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The Stress of Uncertainty

Updated: Apr 4

Most of us are creatures of habit. When things go as planned, we feel in control. But when life throws a curveball, we experience heightened anxiety and stress. Fear is not new; nor is danger. But new research shows that how we handle uncertainty has a significant impact on our physical and mental health.


By itself, uncertainty isn’t necessarily a problem. When we are mentally and emotionally "in shape," the brain is pretty good at managing stress. This is partially due to its ability to predict even abstract circumstances and prepare for them. However, over time, the brain can get stuck in “fight-or-flight” mode, which makes any potential outcome seem like a threat. This in turn triggers anxiety which takes a massive toll on our mental and physical health.


The stress of uncertainty typically peaks when there is a 50/50 chance of a bad outcome. Research shows that job uncertainty, for example, tends to take a more significant toll on our health than actually losing our job. Waiting for health test results is often much more stressful than receiving a bad diagnosis.


A study conducted by researchers at University College London found that uncertainty is more stressful than an expected painful outcome. Participants in this study played a computer game during which they had to guess if there was a snake under a rock they then had to turn over. When there was a snake, they received a painful electric shock. The game continuously changed to keep a level of uncertainty throughout. A few participants were told which rocks were hiding a snake and therefore knew beforehand when they would receive an electric shock.


The main finding was that all measures of stress maxed out when uncertainty was highest. When people had a 50/50 chance of being shocked, stress levels peaked – even beyond a 100% chance of receiving the most intense electrical shock.


The brain is wired to treat uncertainty as a threat. And, neuroscientists know that uncertainty is more stressful than knowing something bad is definitely going to happen.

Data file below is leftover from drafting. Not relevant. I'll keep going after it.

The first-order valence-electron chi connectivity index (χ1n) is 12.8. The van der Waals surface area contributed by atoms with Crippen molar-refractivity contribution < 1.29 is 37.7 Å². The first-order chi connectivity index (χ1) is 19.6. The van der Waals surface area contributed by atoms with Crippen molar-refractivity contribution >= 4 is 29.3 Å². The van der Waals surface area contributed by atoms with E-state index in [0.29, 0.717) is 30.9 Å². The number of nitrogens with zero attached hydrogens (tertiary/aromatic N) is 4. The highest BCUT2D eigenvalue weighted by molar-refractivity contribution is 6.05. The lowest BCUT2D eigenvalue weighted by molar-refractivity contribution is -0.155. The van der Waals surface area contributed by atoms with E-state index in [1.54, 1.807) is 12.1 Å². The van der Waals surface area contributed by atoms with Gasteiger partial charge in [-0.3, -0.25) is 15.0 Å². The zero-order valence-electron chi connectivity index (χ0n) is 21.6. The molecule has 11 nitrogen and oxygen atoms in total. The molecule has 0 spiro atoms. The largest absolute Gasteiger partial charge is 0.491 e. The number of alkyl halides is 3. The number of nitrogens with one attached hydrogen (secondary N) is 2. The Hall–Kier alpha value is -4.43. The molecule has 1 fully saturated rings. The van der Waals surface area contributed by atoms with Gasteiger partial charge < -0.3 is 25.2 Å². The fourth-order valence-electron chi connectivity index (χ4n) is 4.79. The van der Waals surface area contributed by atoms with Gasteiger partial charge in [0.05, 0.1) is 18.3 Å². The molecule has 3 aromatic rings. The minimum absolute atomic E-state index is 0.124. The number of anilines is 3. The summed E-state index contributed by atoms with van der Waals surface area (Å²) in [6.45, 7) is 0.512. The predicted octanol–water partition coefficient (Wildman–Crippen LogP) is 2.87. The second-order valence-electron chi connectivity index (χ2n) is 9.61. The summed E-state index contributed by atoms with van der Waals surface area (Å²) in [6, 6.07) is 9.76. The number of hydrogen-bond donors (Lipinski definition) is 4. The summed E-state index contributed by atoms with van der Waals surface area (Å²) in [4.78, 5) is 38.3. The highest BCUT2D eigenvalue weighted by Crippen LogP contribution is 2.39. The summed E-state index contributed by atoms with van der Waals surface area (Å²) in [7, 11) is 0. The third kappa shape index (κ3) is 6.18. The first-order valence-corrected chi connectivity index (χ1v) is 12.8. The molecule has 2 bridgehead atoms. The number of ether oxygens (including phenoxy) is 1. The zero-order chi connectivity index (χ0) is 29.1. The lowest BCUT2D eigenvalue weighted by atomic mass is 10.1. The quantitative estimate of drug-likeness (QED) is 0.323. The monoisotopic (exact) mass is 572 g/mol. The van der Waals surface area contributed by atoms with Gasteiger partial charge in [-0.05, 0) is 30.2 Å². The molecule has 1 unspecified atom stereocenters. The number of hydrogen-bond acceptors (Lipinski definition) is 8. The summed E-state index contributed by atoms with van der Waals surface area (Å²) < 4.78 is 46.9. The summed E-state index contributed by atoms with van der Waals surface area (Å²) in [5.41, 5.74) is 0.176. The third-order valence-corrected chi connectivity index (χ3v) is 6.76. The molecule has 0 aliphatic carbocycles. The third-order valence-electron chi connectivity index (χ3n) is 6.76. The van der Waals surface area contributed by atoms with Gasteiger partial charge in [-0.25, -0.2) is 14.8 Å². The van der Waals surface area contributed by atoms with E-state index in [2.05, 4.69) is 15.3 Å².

The last few years have been a whirlwind of unpredictable and uncontrollable events. The pandemic combined with social, political and economic unrest have contributed to increased uncertainty and stress. Over time, the brain’s incredible cognitive ability begins to work against itself. It loses perspective and begins to imagine more exaggerated situations with more dire consequences.


This vicious loop of constantly accumulating anxiety and stress ultimately impacts our happiness as well as the compassion we feel for others. Chronic stress depresses the immune system and increases the risk of several types of illnesses making you more susceptible to viral illnesses including respiratory conditions like colds, flu, as well as cardiovascular disease.

When we feel uncertain, it’s human nature to try to regain control. The problem is that we often don’t do our best thinking in stressful times and we tend to focus on controlling the wrong things:

  • Food: In times of crises, one of the first personal behaviors to change is eating habits –eating too much, not eating enough, or binging on empty calories.

  • Possessions: Hoarding toilet paper might make us feel more in control, more prepared, but it doesn’t make us safer.

  • Numbing agents: online alcohol sales during March 2020 grew by 234% as compared to the same month in the preceding year (Nielsen, 2020).

The key is to regain control in ways that – intellectually – we know will make us stronger not just give us an emotional hideout. There is a wealth of research showing that some of the same strategies proven to reduce stress also strengthen the immune system. Here are five choices you can make each day to give your emotional and physical health a boost:

  1. Engage in self-care. Don’t let stress derail your healthy routines. Some people are stress-eaters, others are stress-drinkers. Some can't sleep, others find it hard to get out of bed. Make efforts to eat well, exercise, and get enough sleep.

  2. Be kind to yourself. Some people are better at dealing with uncertainties than others. Don’t beat yourself up if your stress of uncertainty impacts you with more force than a friend’s. Remind yourself that it might take time for the stressful situation to resolve, and be patient with yourself in the meantime.

  3. Create a new routines. Try to establish a consistent sleep pattern to give your worried brain an opportunity for restful sleep. Schedule time for a physical activity even if it’s just a walk around the block. Add relaxation events to the calendar such as 30 minutes of reading time or gardening. The more unstructured blocks of time we have, the harder it is to focus. Creating and maintaining a daily routine can help create a sense of normalcy and certainty.

  4. Reflect on past successes. Chances are you’ve overcome stressful events in the past—and you survived! Remember those wins and give yourself credit. Reflect on how you got through the difficulty and what you might bring from that old experience to this one.

  5. Give your worried brain a rest. Be intentional about giving your brain a few minutes each day to rest. Push the anxiety aside for 30 minutes to garden, read, listen to music, whatever works for you. Mindfulness is a great way to regain a sense of calm and control. Mindlessness – giving yourself permission to turn off your thought stream for a few minutes is also a great way to manage the worry.



Navigating the Stress of Uncertainty


 



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